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Agreeing to disagree: Snoqualmie holds off on instituting school impact fee hike
The city of Snoqualmie and the Snoqualmie Valley School District are agreeing to disagree over collection of a new school construction impact fee in 2011.
King County and the cities of North Bend and Sammamish have greenlighted collection of the district's new $8,139 fee, which is $5,400 higher than the amount collected this year.
But Snoqualmie is balking on approval of the new amount, which is collected during construction to offset the impact of new development on school capacity. This year's fee is predicated on the district's capital improvement plan, which calls for a new middle school and elementary school in the next six years.
Snoqualmie Mayor Larson directed staff to wait until February to forward a resolution approving the fee, contingent on passage of the district's $56 million bond. He wants to delay collection until the bond is approved by voters.
With a down housing market, the loss of the federal home purchase credit and expensive developer mitigations coming due on the Ridge, such as Quadrant's contribution to the new Snoqualme YMCA, Larson is sympathetic to builders. His city is also depending on Real Estate Excise Tax to meet its budget.
"We have to consider the impacts on the city," the mayor said.
He sees the delay as a compromise.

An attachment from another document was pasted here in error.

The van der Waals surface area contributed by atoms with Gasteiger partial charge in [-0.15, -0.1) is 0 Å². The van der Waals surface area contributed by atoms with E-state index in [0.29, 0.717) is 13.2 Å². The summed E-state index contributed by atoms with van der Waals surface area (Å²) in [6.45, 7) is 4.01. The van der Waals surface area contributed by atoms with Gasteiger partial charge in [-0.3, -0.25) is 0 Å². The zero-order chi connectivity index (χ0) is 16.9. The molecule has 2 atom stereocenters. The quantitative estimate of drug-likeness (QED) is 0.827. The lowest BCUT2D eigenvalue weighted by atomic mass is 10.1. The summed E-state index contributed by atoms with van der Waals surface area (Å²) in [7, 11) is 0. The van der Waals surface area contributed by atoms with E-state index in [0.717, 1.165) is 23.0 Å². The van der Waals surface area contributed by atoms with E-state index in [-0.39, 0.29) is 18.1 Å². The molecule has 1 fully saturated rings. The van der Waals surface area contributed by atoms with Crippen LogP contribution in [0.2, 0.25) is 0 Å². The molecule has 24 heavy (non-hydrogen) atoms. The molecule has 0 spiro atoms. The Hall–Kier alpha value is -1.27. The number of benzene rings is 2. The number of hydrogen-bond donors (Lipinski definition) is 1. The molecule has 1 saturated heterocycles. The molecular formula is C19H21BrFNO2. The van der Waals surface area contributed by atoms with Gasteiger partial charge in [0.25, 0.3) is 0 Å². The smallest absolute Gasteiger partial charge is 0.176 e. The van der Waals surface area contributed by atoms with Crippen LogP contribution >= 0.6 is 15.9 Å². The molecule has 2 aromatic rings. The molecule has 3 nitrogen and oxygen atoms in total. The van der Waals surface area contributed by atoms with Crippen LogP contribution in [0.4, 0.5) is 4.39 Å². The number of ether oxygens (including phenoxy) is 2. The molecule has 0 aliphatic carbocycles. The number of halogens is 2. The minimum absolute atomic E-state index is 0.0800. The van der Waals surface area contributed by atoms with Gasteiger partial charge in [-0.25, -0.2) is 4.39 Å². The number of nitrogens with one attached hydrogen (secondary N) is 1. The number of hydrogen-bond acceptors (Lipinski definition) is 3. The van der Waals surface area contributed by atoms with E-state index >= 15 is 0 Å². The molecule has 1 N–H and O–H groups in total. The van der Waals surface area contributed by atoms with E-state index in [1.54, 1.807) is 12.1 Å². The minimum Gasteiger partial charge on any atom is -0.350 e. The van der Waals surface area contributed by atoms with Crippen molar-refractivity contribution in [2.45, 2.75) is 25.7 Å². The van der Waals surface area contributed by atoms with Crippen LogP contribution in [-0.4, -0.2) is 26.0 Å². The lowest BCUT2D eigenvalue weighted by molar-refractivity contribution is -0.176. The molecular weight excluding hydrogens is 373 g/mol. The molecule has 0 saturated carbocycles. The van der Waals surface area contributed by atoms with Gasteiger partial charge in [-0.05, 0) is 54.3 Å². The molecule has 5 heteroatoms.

The impact fee "has become a blunt, unpredictable instrument," Larson said. "I would contend that it could freeze the local market."
But Ryan Stokes, the Snoqualmie district's director of business services, said the calculation is proper and accurate.
"It's in our best interest to collect those funds," he said.
Impact fee collection is unpredictable. In healthy financial times, impact fees can be used for enhancements. They're also used as bridge funds for the gap until bond construction comes online. If the February bond were to fail, the funds would become even more crucial, according to Stokes.
Stokes said the district doesn't want to create economic hardship for the city.
"But given the state budget cuts and continuous reduction of our ability to have resources, we'll take everything we can get," he said. "The impact fees are an important part of that."
On Dec. 13, Stokes approached the Snoqualmie council for a response, telling members that he was available to discuss the fee and urging its approval at the full amount.
Minutes later, Dave Dorothy, a vice president for Snoqualmie Ridge builder Quadrant, stepped to the podium to ask for a mitigation or delay of the fees. He said the increase will cripple the local building industry.
"The tripling of impact fees, that we just can't support," Dorothy said. "The industry is in dire straits. Every sale is a struggle. This increase can't come at a worse time."
For now, the decision awaits a February vote. At Monday's meeting, several councilmembers agreed with Larson's decision to delay the fee.
"I would like to wait and see," councilman Jeff MacNichols said.
The district's impact fee has averaged about $3,100 annually over the last four years. In 2009, a failed bond meant there were no new construction projects in the pipeline, so property tax offsets meant that developers paid no impact fees.
Developers in neighboring Riverview School District will pay a proposed $5,629 fee. Tahoma School District's 2011 fee is $7,791; Issaquah School District builders would pay $3,808.